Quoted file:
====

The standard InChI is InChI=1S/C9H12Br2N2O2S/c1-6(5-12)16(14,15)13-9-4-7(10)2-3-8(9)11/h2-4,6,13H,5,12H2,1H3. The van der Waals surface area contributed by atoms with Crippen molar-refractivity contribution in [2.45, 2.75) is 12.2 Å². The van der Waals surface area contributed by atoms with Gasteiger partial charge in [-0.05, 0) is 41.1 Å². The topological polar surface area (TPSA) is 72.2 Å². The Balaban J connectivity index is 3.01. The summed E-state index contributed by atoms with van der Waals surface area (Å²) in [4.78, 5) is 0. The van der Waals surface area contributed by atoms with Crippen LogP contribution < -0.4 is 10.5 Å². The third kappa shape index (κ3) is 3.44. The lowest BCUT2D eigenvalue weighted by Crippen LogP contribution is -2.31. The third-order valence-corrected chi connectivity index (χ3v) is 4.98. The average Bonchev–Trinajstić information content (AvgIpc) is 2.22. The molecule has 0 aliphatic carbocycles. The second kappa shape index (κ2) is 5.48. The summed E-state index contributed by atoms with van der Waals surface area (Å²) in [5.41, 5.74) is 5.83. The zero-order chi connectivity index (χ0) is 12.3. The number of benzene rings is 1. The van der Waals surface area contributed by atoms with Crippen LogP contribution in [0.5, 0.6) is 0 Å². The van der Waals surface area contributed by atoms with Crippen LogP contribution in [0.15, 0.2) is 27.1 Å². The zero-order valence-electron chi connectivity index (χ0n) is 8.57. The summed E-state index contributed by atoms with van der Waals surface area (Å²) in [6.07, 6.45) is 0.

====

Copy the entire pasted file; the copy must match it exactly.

The standard InChI is InChI=1S/C9H12Br2N2O2S/c1-6(5-12)16(14,15)13-9-4-7(10)2-3-8(9)11/h2-4,6,13H,5,12H2,1H3. The van der Waals surface area contributed by atoms with Crippen molar-refractivity contribution in [2.45, 2.75) is 12.2 Å². The van der Waals surface area contributed by atoms with Gasteiger partial charge in [-0.05, 0) is 41.1 Å². The topological polar surface area (TPSA) is 72.2 Å². The Balaban J connectivity index is 3.01. The summed E-state index contributed by atoms with van der Waals surface area (Å²) in [4.78, 5) is 0. The van der Waals surface area contributed by atoms with Crippen LogP contribution < -0.4 is 10.5 Å². The third kappa shape index (κ3) is 3.44. The lowest BCUT2D eigenvalue weighted by Crippen LogP contribution is -2.31. The third-order valence-corrected chi connectivity index (χ3v) is 4.98. The average Bonchev–Trinajstić information content (AvgIpc) is 2.22. The molecule has 0 aliphatic carbocycles. The second kappa shape index (κ2) is 5.48. The summed E-state index contributed by atoms with van der Waals surface area (Å²) in [5.41, 5.74) is 5.83. The zero-order chi connectivity index (χ0) is 12.3. The number of benzene rings is 1. The van der Waals surface area contributed by atoms with Crippen LogP contribution in [0.5, 0.6) is 0 Å². The van der Waals surface area contributed by atoms with Crippen LogP contribution in [0.15, 0.2) is 27.1 Å². The zero-order valence-electron chi connectivity index (χ0n) is 8.57. The summed E-state index contributed by atoms with van der Waals surface area (Å²) in [6.07, 6.45) is 0.